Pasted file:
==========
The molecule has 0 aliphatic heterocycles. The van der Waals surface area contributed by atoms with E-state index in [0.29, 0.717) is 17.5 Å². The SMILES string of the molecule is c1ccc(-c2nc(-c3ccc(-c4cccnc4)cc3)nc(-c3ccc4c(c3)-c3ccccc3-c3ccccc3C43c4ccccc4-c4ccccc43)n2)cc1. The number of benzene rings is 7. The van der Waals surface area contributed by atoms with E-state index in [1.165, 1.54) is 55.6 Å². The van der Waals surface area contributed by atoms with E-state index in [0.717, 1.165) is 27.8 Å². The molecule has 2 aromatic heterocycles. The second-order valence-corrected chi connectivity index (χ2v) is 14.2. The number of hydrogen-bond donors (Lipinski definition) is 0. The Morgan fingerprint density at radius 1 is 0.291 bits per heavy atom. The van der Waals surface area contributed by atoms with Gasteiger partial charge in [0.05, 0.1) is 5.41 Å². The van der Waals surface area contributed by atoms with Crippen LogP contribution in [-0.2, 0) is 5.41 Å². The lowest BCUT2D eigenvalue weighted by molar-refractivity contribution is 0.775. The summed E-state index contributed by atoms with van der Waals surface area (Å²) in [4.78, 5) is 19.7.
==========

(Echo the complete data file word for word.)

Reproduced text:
The molecule has 0 aliphatic heterocycles. The van der Waals surface area contributed by atoms with E-state index in [0.29, 0.717) is 17.5 Å². The SMILES string of the molecule is c1ccc(-c2nc(-c3ccc(-c4cccnc4)cc3)nc(-c3ccc4c(c3)-c3ccccc3-c3ccccc3C43c4ccccc4-c4ccccc43)n2)cc1. The number of benzene rings is 7. The van der Waals surface area contributed by atoms with E-state index in [1.165, 1.54) is 55.6 Å². The van der Waals surface area contributed by atoms with E-state index in [0.717, 1.165) is 27.8 Å². The molecule has 2 aromatic heterocycles. The second-order valence-corrected chi connectivity index (χ2v) is 14.2. The number of hydrogen-bond donors (Lipinski definition) is 0. The Morgan fingerprint density at radius 1 is 0.291 bits per heavy atom. The van der Waals surface area contributed by atoms with Gasteiger partial charge in [0.05, 0.1) is 5.41 Å². The van der Waals surface area contributed by atoms with Crippen LogP contribution in [-0.2, 0) is 5.41 Å². The lowest BCUT2D eigenvalue weighted by molar-refractivity contribution is 0.775. The summed E-state index contributed by atoms with van der Waals surface area (Å²) in [4.78, 5) is 19.7.